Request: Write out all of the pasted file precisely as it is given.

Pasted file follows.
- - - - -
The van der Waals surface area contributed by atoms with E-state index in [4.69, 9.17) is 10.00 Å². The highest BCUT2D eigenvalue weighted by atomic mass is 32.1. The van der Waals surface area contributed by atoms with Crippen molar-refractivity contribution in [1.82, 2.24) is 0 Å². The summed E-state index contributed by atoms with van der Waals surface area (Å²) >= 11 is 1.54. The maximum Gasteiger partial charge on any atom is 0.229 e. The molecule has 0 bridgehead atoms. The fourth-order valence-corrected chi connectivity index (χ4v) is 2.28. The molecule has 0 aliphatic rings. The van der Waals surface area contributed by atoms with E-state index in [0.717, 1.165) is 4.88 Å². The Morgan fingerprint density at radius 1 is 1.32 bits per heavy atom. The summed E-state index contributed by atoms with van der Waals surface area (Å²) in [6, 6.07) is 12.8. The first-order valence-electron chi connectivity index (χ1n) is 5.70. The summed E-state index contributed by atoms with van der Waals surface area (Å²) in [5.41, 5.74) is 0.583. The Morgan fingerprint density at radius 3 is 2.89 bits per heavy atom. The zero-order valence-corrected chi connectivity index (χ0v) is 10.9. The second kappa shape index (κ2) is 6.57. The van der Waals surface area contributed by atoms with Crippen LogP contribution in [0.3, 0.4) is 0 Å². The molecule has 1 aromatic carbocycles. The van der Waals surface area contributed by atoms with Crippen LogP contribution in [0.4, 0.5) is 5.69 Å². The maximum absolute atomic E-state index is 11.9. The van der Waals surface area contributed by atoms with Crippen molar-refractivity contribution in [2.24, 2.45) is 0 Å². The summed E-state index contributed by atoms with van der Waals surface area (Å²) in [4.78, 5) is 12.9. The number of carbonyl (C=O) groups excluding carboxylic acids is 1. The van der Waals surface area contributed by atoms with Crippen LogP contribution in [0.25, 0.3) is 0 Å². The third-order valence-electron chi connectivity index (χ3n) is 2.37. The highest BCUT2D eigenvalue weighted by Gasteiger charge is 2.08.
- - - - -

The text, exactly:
The van der Waals surface area contributed by atoms with E-state index in [4.69, 9.17) is 10.00 Å². The highest BCUT2D eigenvalue weighted by atomic mass is 32.1. The van der Waals surface area contributed by atoms with Crippen molar-refractivity contribution in [1.82, 2.24) is 0 Å². The summed E-state index contributed by atoms with van der Waals surface area (Å²) >= 11 is 1.54. The maximum Gasteiger partial charge on any atom is 0.229 e. The molecule has 0 bridgehead atoms. The fourth-order valence-corrected chi connectivity index (χ4v) is 2.28. The molecule has 0 aliphatic rings. The van der Waals surface area contributed by atoms with E-state index in [0.717, 1.165) is 4.88 Å². The Morgan fingerprint density at radius 1 is 1.32 bits per heavy atom. The summed E-state index contributed by atoms with van der Waals surface area (Å²) in [6, 6.07) is 12.8. The first-order valence-electron chi connectivity index (χ1n) is 5.70. The summed E-state index contributed by atoms with van der Waals surface area (Å²) in [5.41, 5.74) is 0.583. The Morgan fingerprint density at radius 3 is 2.89 bits per heavy atom. The zero-order valence-corrected chi connectivity index (χ0v) is 10.9. The second kappa shape index (κ2) is 6.57. The van der Waals surface area contributed by atoms with Crippen LogP contribution in [0.3, 0.4) is 0 Å². The molecule has 1 aromatic carbocycles. The van der Waals surface area contributed by atoms with Crippen LogP contribution in [0.4, 0.5) is 5.69 Å². The maximum absolute atomic E-state index is 11.9. The van der Waals surface area contributed by atoms with Crippen molar-refractivity contribution in [2.24, 2.45) is 0 Å². The summed E-state index contributed by atoms with van der Waals surface area (Å²) in [4.78, 5) is 12.9. The number of carbonyl (C=O) groups excluding carboxylic acids is 1. The van der Waals surface area contributed by atoms with Crippen LogP contribution in [0.25, 0.3) is 0 Å². The third-order valence-electron chi connectivity index (χ3n) is 2.37. The highest BCUT2D eigenvalue weighted by Gasteiger charge is 2.08.